Spotlight
Family Law Awards 2020
Shortlist announced - time to place your vote!
Court of Protection Practice 2020
'Court of Protection Practice goes from strength to strength, having...
Jackson's Matrimonial Finance Tenth Edition
Jackson's Matrimonial Finance is an authoritative specialist text...
Spotlight
Latest articles
CB v EB [2020] EWFC 72
(Family Court, Mostyn J, 16 November 2020)Financial Remedies – Consent order – Application for set aside – Property values left husband with lower sums than anticipated – FPR...
No right (as yet) to be married legally in a humanist ceremony: R (on the application of Harrison and others) v Secretary of State for Justice [2020] EWHC 2096 (Admin)
Mary Welstead, CAP Fellow, Harvard Law School, Visiting Professor in Family Law, University of BuckinghamIn July 2020, six humanist couples brought an application for judicial review on the...
Controlling and coercive behaviour is gender and colour blind but how are courts meeting the challenge to protect victims
Maryam Syed, 7BRExamining the most recent caselaw in both family and criminal law jurisdictions this article discusses the prominent and still newly emerging issue of controlling and coercive domestic...
Roma families face disadvantage in child protection proceedings
Mary Marvel, Law for LifeWe have all become familiar with the discussion about structural racism in the UK, thanks to the excellent work of the Black Lives Matter movement. But it is less recognised...
The ‘Bank of Mum and Dad’ – obligations and scope for change
Helen Brander, Pump Court ChambersQuite unusually, two judgments of the High Court in 2020 have considered financial provision for adult children and when and how applications can be made. They come...
View all articles
Authors

Fees for domestic violence injunctions to be scrapped

Sep 29, 2018, 21:46 PM
The £75 fee for domestic violence injunctions will cease from 22 April, as part of an overhaul of the fees charged in civil and family courts in England and Wales.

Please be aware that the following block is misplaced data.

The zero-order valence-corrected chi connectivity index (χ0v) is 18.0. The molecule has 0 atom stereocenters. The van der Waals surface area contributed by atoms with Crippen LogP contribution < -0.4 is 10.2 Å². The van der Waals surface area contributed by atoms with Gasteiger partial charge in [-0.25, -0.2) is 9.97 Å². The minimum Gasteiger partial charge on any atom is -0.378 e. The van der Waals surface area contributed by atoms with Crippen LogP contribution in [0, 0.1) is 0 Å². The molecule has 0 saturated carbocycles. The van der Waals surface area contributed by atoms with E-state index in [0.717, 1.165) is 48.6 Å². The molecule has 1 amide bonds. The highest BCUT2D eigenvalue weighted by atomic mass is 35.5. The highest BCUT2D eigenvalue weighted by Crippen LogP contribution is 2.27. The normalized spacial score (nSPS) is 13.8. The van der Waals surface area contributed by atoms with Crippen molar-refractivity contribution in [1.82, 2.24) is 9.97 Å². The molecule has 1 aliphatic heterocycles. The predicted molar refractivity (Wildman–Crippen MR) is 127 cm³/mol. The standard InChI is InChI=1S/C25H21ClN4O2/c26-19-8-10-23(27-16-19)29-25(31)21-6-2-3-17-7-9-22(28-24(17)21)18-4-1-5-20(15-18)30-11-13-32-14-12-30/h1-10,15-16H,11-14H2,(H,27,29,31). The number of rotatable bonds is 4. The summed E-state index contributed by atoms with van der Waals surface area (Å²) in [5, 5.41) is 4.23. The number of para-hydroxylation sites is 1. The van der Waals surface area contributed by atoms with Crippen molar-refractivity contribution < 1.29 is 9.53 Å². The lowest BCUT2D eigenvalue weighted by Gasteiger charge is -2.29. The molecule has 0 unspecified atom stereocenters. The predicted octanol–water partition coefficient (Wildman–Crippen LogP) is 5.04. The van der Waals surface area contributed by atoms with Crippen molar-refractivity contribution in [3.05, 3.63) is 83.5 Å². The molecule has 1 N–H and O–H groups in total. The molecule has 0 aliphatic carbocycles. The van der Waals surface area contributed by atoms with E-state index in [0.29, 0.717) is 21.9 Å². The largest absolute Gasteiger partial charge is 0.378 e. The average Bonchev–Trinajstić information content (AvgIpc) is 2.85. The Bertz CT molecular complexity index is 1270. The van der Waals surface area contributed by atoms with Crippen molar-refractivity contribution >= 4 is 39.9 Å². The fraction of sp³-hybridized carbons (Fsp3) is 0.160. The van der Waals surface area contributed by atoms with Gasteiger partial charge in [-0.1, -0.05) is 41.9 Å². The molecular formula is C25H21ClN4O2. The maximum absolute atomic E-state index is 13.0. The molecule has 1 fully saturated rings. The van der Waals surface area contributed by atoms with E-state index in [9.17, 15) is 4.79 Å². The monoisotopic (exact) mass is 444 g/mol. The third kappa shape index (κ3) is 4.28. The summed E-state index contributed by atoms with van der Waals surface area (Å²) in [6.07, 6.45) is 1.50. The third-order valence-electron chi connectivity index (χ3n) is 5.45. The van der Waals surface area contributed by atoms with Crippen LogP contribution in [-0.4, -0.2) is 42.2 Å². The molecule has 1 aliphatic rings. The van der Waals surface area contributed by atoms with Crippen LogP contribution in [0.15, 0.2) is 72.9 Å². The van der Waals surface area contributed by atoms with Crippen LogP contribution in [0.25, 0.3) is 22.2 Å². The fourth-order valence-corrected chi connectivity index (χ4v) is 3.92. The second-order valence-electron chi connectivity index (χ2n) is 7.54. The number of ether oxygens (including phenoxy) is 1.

Slug : fees-for-domestic-violence-injunctions-to-be-scrapped
Meta Title : Fees for domestic violence injunctions to be scrapped
Meta Keywords : family law, domestic violence, injunctions, reform, non-molestation, occupation orders
Canonical URL :
Trending Article : No
Prioritise In Trending Articles : No
Date : Apr 2, 2014, 05:25 AM
Article ID : 105393

The £75 fee for domestic violence injunctions will cease from 22 April, as part of an overhaul of the fees charged in civil and family courts in England and Wales.

Under the plans confirmed today, the fees for civil courts (not criminal courts) will be adjusted to address the shortfall.

More than 20,000 applications for non-molestation and occupation orders were made in 2012, for which a fee will no longer be applicable from 22 April.

In turn there will be an incrase in fees for cases involving claims for money on a sliding scale, with a maximum fee of £1, 920. There will also be a standard fee of £280 for civil cases which are not about claims for money, instead of the current mixture of fees. 

Fees will stay the same for cases involving sensitive family issues including child contact, divorce financial disputes and adoption applications - and there will be a reduction in the fee for local authorities to apply to take a child into care.

Courts Minister Shailesh Vara said:

'We have one of the best legal systems in the world and we are making sure our courts are properly resourced so that they can continue to build on their excellent reputation. These fee changes will make sure hardworking taxpayers are not having to subsidise those using our civil courts.

I want to emphasise that we will protect vulnerable groups by keeping fees the same for sensitive family issues including adoption applications and child contact. Moreover, we are scrapping the fee for domestic violence injunctions to make sure there are no unnecessary barriers between people and the help they need.

And people who cannot afford court fees do not have to pay - they can apply for waivers using the means-tested remissions system.'

The changes follow a consultation which also included a section on further proposals to set fees for some civil and commercial cases as a percentage of the amount under dispute.

The Government is still considering the responses to that part of the consultation and will set out next steps in due course.

Categories :
  • News
Tags :
Provider :
Product Bucket :
Recommend These Products
Load more comments
Comment by from